Getaways: The Importance of a Personal Sanctuary for Well-Being with Chris Madden
By Chris Madden
WebMD Live Events Transcript
Chris Madden will discuss the importance of personal sanctuaries, which encourage family gatherings and personal renewal.
The opinions expressed herein are the guests' alone and have not been reviewed by a WebMD physician. If you have questions about your health, you should consult your personal physician. This event is meant for informational purposes only.
Moderator: Welcome to WebMD Live's Spa Auditorium. Today we are discussing Getaways: The Importance of a Personal Sanctuary for Well-Being, with Chris Madden.
Chris Madden is the author of 13 books, design correspondent for NBC's "Later Today," and the host of her own show on the HGTV network. She has designed spaces for celebrities such as Oprah Winfrey and has created her own furniture line. She also writes a weekly syndicated column and is the spokesperson for the Wallpaper Council.
Chris, welcome to WebMD Live.
Madden: Great to be here! I'm really looking forward to everyone's questions and comments today on the need for a getaway, a sanctuary, or whatever!
Moderator: Why "getaways"?
Madden: Okay ... I think most of us are leading very hectic, fast paced lives these days, whether we're on the super informational highway or not. And I think there is a great need to have somewhere in our lives, a place to get away from it all. Even if it's in our own backyard.
Dricka_WebMD: We have an old house in Manchester, Vermont and need some private space.....how do we/I find it?
Madden: Well, I'm in Manchester, Vermont as we speak! And, the way I found some privacy in my own home was to grab a room, and carve out a corner for myself. So, I suggest if you have a bedroom, or a living room, to take a little corner of it and put in a comfortable chair, or a loveseat, or a chaise longue, add a big basket or trunk next to it and fill it with things that feed your soul. Also, think about the five senses and think about adding music, candles (aromatherapy candles are great!), the right lighting, a cozy throw, and then personalize your little corner with photographs and personal memorabilia.
Moderator: Do I need a vacation home or cottage?
Madden: In order to create a getaway, the good news is you don't need to have a second home. Although it's wonderful if you do! But I suggest probably the best place is within your home because you know you can come home to that special getaway every night.
Moderator: Can I use one room or do I need to transform my whole house?
Madden: You can start small with one room and hopefully, your whole home will become a getaway for you and your family. But I always like to suggest to start small and go from there.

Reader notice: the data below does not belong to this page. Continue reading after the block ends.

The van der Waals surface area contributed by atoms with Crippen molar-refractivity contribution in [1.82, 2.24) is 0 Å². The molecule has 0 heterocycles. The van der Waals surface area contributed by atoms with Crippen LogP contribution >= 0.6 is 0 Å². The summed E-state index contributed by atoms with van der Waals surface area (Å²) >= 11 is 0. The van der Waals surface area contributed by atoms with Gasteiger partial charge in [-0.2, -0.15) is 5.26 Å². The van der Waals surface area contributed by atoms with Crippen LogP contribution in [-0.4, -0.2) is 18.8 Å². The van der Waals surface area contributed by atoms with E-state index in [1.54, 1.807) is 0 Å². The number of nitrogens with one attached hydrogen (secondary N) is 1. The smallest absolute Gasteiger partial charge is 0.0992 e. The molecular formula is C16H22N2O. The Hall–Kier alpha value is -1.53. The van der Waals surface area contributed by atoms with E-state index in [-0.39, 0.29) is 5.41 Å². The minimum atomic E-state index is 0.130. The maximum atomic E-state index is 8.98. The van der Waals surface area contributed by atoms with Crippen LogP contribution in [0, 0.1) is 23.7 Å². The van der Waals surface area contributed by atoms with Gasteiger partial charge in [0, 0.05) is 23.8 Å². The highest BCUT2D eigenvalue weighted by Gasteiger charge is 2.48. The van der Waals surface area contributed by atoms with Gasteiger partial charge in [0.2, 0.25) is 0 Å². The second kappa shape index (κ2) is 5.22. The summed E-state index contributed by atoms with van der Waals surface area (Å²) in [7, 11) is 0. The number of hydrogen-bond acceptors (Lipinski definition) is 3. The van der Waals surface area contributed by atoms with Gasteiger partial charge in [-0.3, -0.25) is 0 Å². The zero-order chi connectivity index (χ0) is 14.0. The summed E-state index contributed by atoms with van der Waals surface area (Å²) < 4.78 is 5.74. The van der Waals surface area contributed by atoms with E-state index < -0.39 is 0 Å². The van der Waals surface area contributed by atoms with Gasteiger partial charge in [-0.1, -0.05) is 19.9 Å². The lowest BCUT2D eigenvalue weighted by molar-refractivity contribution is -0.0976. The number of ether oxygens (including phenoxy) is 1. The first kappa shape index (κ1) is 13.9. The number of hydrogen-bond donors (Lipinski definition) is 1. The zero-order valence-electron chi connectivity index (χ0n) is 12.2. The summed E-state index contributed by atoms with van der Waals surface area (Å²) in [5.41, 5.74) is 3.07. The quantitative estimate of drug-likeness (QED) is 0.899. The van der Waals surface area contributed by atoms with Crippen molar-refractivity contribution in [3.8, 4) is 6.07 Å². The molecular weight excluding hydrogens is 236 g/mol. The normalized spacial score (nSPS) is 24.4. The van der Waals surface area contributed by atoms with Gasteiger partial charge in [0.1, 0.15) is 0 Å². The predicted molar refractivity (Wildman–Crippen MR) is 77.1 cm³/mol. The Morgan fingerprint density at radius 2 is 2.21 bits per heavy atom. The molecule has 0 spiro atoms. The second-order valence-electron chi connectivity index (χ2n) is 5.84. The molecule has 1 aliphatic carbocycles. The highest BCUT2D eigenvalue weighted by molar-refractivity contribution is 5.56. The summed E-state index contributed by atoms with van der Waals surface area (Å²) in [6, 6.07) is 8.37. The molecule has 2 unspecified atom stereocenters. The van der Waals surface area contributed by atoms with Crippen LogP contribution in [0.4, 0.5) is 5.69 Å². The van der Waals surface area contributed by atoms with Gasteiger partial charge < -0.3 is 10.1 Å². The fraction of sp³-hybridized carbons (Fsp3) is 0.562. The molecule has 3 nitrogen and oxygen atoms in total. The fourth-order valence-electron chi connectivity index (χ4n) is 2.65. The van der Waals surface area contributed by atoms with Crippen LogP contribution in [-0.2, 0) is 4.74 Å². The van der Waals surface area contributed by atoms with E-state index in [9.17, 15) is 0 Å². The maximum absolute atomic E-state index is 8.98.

Moderator: What exactly are we "getting away" from?
Madden: (laughs!) I think, well, to quote Toni Morrison, 'A getaway is a vision of a place you've had in your mind. And, when you find yourself there, you recognize it.' And, for each one of us, a getaway or a sanctuary is as personal as we are. So some of us are trying to escape, again, from the computerized, fast-paced life we live. Some of us want, you know, a little tent in our backyard to chill out from the stresses of every day. It's really, I think, the day in and day out stress that a lot of us are trying, not really to escape from, but to sort of enter a new place, a new zone, to relax into.
Moderator: So you could have varying levels of getaway -- your home, your living room, your favorite chair --
Madden: Exactly! Yes. That's great. You keep getting -- or vice versa, you start small and make it bigger. And, for some people, hey -- it's their car! (laughs!) My little BMW convertible that got us up here, hey! That's my getaway! (laughs!) So good!
Moderator: What challenges do you face when designing spaces for others?
Madden: The biggest challenge I face when designing a space for someone else is to be sure to imbue it with their personality. With the elements that will work for them, that will make them feel comfortable and that will feed their soul. And, so, you know, whether it's Katie Couric, or Oprah or my sister-in-law, that's an important issue that I always put at the forefront.
Moderator: How often do you meet with a prospective client to determine their needs?
Madden: I meet with them, usually, like three times at the beginning of a project. And then we're together a lot. But, yeah, I really want to get a sense of where they are, where they're going, where they've been, what they want. And, I think that's a mistake that a lot of designers can make, not listening to their clients.
Moderator: Is it more fun designing for someone famous with an unlimited budget, or more challenging with a smaller space and limited budget?
Madden: No. It's more fun, I think, to design something with a limited budget because there's the challenge. But, I think all of my projects are fun because I love seeing the person's face light up when we finish the project, if we've been successful. And, so far, knock wood, we have! That's what happens.
Moderator: Should married people have individual sanctuary spaces within their home?
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Madden: Absolutely! (laughs!) If you have the space, definitely! I've been married 25 years and I think one of the reasons for its success is that even though we work together, we each have our own place to retreat to. And, when I was doing an interview on how I would design for the Clintons in Westchester, in their new home, I suggested that they both have their own private retreat. (laughs!)
Moderator: Assuming I actually have a getaway, how do I find the time to actually retreat to it?
Madden: Anne Morrow Lindberg said it perfectly over 40 years ago in her book, 'A Gift From the Sea' when she wrote that you need to carve out a place and most importantly a time for yourself. And, I personally, like to recommend 15 minutes a day to start. Whenever I lecture around the country, I always suggest to everyone to try 15 minutes a day and add to it, but never subtract. It's hard to do. But, you have to fight for that time and that's why I always suggest making that place that you can always go back to.
Moderator: Is sanctuary as important to men as it is to women? I think sanctuaries are important to both sexes. I do believe women must have them. As Katherine Hepburn said, "We need to refill the reservoir." We're by nature, natural nurturers. We give out a lot. And, in order to continue giving out without resentment and anger, we need to be able to take care of ourselves first in our space. Men, on the other hand, I think just need a personal space so they can be a little more contemplative about their lives and relationships.